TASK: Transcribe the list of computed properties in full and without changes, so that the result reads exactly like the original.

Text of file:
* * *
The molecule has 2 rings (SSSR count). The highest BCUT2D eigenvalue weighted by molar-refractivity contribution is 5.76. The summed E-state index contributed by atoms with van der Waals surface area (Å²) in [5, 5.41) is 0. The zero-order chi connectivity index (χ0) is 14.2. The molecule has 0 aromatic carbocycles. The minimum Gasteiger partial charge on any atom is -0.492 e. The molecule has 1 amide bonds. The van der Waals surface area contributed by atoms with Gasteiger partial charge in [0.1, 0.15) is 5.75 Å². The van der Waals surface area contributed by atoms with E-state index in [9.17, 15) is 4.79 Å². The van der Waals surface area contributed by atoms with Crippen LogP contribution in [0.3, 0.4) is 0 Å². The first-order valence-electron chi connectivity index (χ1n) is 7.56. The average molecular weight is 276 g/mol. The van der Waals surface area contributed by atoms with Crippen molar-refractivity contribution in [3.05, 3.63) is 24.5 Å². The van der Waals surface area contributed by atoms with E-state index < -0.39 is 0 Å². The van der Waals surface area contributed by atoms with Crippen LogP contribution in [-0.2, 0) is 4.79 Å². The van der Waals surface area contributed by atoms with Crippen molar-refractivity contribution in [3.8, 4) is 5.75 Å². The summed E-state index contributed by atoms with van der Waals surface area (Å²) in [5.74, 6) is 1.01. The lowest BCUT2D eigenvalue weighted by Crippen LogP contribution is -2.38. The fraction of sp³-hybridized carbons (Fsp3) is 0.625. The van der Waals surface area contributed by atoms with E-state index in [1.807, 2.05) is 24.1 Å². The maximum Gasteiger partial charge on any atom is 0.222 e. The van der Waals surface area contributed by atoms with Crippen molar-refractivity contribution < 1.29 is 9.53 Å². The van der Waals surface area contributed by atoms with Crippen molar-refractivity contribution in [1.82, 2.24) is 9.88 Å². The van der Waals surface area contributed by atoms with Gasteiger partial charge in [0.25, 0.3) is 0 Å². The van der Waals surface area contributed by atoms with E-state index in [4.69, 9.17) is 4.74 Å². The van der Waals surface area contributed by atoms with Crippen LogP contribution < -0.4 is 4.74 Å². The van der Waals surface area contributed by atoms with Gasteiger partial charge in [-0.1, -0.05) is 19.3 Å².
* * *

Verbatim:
The molecule has 2 rings (SSSR count). The highest BCUT2D eigenvalue weighted by molar-refractivity contribution is 5.76. The summed E-state index contributed by atoms with van der Waals surface area (Å²) in [5, 5.41) is 0. The zero-order chi connectivity index (χ0) is 14.2. The molecule has 0 aromatic carbocycles. The minimum Gasteiger partial charge on any atom is -0.492 e. The molecule has 1 amide bonds. The van der Waals surface area contributed by atoms with Gasteiger partial charge in [0.1, 0.15) is 5.75 Å². The van der Waals surface area contributed by atoms with E-state index in [9.17, 15) is 4.79 Å². The van der Waals surface area contributed by atoms with Crippen LogP contribution in [0.3, 0.4) is 0 Å². The first-order valence-electron chi connectivity index (χ1n) is 7.56. The average molecular weight is 276 g/mol. The van der Waals surface area contributed by atoms with Crippen molar-refractivity contribution in [3.05, 3.63) is 24.5 Å². The van der Waals surface area contributed by atoms with E-state index < -0.39 is 0 Å². The van der Waals surface area contributed by atoms with Crippen LogP contribution in [-0.2, 0) is 4.79 Å². The van der Waals surface area contributed by atoms with Crippen molar-refractivity contribution in [3.8, 4) is 5.75 Å². The summed E-state index contributed by atoms with van der Waals surface area (Å²) in [5.74, 6) is 1.01. The lowest BCUT2D eigenvalue weighted by Crippen LogP contribution is -2.38. The fraction of sp³-hybridized carbons (Fsp3) is 0.625. The van der Waals surface area contributed by atoms with E-state index in [1.807, 2.05) is 24.1 Å². The maximum Gasteiger partial charge on any atom is 0.222 e. The van der Waals surface area contributed by atoms with Crippen molar-refractivity contribution < 1.29 is 9.53 Å². The van der Waals surface area contributed by atoms with Crippen molar-refractivity contribution in [1.82, 2.24) is 9.88 Å². The van der Waals surface area contributed by atoms with Gasteiger partial charge in [0.25, 0.3) is 0 Å². The van der Waals surface area contributed by atoms with E-state index in [4.69, 9.17) is 4.74 Å². The van der Waals surface area contributed by atoms with Crippen LogP contribution < -0.4 is 4.74 Å². The van der Waals surface area contributed by atoms with Gasteiger partial charge in [-0.1, -0.05) is 19.3 Å².